By Tim Saunders on
Magic and laughs, soliloquies and memories of a life spent on stage abounded when Sir Ian McKellen trod the boards of the Centrepoint Theatre in Palmerston North on Sunday, May 6, as part of his solo tour of New Zealand to raise money for the earthquake-damaged Isaac Theatre Royal, and Look To The Stars’ Feature Editor Tim Saunders was lucky enough to be in the audience.
From the moment he walked onto the stage, we knew we were in for something special. Sir Ian McKellen has true stage presence. There’s something about him that is commanding yet approachable, and we could tell straight away he was in the place where he feels at home and with the people he loves – on a stage with an audience. With a sparkle in his eyes and a mischievous grin, he greeted us like friends he knew well, and for a few hours we were part of something magical.
Sir Ian’s tour – Ian McKellen Onstage With Shakespeare, Tolkien and You – is a personal and entertaining journey into the life of one of the acting profession’s true legends. From the moment he sauntered onto the stage to deliver Shakespeare’s Seven Ages Of Man from As You Like It (“All the world’s a stage…”), he had us in the palm of his hand. With props from the set of Lord of the Rings, he delivered his rousing scene in front of the Balrog (“You shall not pass!”). And then he handed the proceedings over to us, turning the houselights on and opening the floor to questions – inviting the audience to ask him anything from what it was like to work with legends such as Dame Judi Dench and Arnold Schwarzenegger to how he learns his lines and remedies to homesickness.
And we didn’t want him to stop. Anecdote followed anecdote, and the audience was treated to a rare glimpse into a world not witnessed by the mere mortal public. With an audience that ranged in age from 7 to 80 (yes, Sir Ian did ask us how old we were), there was something for everyone, whether you were into Othello or Orcs, Hamlet or Hobbits.
A short break after the first half didn’t mean Sir Ian ran and hid in his dressing room – he mingled with the crowd in the foyer, chatting to as many people as he could.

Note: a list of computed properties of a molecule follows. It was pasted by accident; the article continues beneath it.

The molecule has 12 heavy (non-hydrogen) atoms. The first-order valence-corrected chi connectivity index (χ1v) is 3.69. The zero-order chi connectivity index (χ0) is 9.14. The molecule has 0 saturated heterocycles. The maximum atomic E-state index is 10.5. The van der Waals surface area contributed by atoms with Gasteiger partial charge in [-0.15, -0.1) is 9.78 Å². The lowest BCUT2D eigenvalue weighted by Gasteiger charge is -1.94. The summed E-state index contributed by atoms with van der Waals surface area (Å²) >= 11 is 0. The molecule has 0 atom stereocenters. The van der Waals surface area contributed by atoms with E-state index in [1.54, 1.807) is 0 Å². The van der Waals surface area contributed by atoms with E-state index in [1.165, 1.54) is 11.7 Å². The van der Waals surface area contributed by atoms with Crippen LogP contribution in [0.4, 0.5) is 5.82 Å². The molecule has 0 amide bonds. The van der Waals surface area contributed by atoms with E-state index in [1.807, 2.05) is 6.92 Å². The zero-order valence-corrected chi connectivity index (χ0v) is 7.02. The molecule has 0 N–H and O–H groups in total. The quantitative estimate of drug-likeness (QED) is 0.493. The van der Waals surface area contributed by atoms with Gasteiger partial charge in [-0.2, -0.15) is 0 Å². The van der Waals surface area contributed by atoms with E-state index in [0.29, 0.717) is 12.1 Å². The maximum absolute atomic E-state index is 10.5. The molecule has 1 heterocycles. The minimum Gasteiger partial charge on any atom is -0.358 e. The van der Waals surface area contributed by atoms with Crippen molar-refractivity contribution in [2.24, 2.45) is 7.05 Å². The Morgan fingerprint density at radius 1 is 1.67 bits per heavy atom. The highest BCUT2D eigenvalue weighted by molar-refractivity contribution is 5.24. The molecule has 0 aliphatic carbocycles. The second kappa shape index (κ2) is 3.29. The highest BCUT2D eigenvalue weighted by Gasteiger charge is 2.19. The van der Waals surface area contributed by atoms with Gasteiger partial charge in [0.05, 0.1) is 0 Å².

The second half of the show was dedicated to Shakespeare, with a series of speeches and memories of stage successes and the odd failure as the audience were asked to name all 37 of the Bard’s plays. It was a master at work – his whole body and face changed as he became each character, flawlessly segueing between roles. The finale came with members of the audience invited onto the stage for a once-in-a-lifetime opportunity to act with the legend.
All of the money from the tour goes to the Isaac Theatre Royal in Christchurch, which was badly damaged in the earthquake that killed over 180 people and devastated the city in February, 2011.
“I went down to the Red Zone [in Christchurch], where even locals aren’t allowed to go,” said Sir Ian, as he left the stage with a collection bucket in hand to personally collect donations from the audience in the foyer as they left. “You go into the centre of Christchurch, and it’s gone. It is like being on a film set waiting for the actors. There’s nobody walking around there, and buildings have tumbled down, they’ve been pulled down, they’ve been replaced. But like a good deed in a naughty world, the Isaac Theatre Royal is pretty well intact. It can’t be used, its not safe, it needs to be renovated. And that’s where our funds are going to, and within a year we hope it will be up-and-running again. And that will be a symbol in their wonderfully redesigned city – there will still be at least one iconic building, and an important one because as all of us know, a theatre can revive spirits.”
Sir Ian took the time to meet everyone in the audience as they left, exchanging autographs and photos for donations, and revealing his own humility and reminding us that even a wizard is human when he’s not wearing his hat.
Sir Ian McKellen is taking his show around the stages of New Zealand every weekend during breaks in filming for The Hobbit until June 24. For more information, click here.
Copyright © 2012 Look to the Stars